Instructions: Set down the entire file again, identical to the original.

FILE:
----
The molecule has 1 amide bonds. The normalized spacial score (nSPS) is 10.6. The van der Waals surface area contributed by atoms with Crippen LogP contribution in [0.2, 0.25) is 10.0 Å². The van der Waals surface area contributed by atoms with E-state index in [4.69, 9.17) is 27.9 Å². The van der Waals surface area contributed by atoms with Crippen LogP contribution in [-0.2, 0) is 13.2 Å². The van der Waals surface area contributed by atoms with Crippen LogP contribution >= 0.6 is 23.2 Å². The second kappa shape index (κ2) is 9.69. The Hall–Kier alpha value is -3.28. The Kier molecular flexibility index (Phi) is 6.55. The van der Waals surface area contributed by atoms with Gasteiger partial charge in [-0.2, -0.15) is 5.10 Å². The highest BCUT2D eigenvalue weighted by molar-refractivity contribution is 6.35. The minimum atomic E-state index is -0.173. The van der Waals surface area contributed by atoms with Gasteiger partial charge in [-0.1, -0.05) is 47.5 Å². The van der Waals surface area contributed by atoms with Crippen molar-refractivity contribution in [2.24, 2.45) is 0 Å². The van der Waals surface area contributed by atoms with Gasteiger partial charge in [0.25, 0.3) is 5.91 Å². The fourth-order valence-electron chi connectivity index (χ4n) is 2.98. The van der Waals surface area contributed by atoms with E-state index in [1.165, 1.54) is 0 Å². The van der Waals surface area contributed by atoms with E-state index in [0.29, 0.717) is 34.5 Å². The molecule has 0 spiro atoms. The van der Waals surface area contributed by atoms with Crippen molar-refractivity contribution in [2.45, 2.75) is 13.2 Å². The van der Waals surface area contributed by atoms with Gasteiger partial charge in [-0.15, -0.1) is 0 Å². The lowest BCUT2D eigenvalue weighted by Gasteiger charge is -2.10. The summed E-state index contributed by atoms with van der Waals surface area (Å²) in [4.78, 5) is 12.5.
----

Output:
The molecule has 1 amide bonds. The normalized spacial score (nSPS) is 10.6. The van der Waals surface area contributed by atoms with Crippen LogP contribution in [0.2, 0.25) is 10.0 Å². The van der Waals surface area contributed by atoms with E-state index in [4.69, 9.17) is 27.9 Å². The van der Waals surface area contributed by atoms with Crippen LogP contribution in [-0.2, 0) is 13.2 Å². The van der Waals surface area contributed by atoms with Crippen LogP contribution >= 0.6 is 23.2 Å². The second kappa shape index (κ2) is 9.69. The Hall–Kier alpha value is -3.28. The Kier molecular flexibility index (Phi) is 6.55. The van der Waals surface area contributed by atoms with Gasteiger partial charge in [-0.2, -0.15) is 5.10 Å². The highest BCUT2D eigenvalue weighted by molar-refractivity contribution is 6.35. The minimum atomic E-state index is -0.173. The van der Waals surface area contributed by atoms with Gasteiger partial charge in [-0.1, -0.05) is 47.5 Å². The van der Waals surface area contributed by atoms with Crippen molar-refractivity contribution in [2.24, 2.45) is 0 Å². The van der Waals surface area contributed by atoms with Gasteiger partial charge in [0.25, 0.3) is 5.91 Å². The fourth-order valence-electron chi connectivity index (χ4n) is 2.98. The van der Waals surface area contributed by atoms with E-state index in [1.165, 1.54) is 0 Å². The van der Waals surface area contributed by atoms with E-state index in [0.29, 0.717) is 34.5 Å². The molecule has 0 spiro atoms. The van der Waals surface area contributed by atoms with Crippen molar-refractivity contribution in [2.45, 2.75) is 13.2 Å². The van der Waals surface area contributed by atoms with Gasteiger partial charge in [-0.15, -0.1) is 0 Å². The lowest BCUT2D eigenvalue weighted by Gasteiger charge is -2.10. The summed E-state index contributed by atoms with van der Waals surface area (Å²) in [4.78, 5) is 12.5.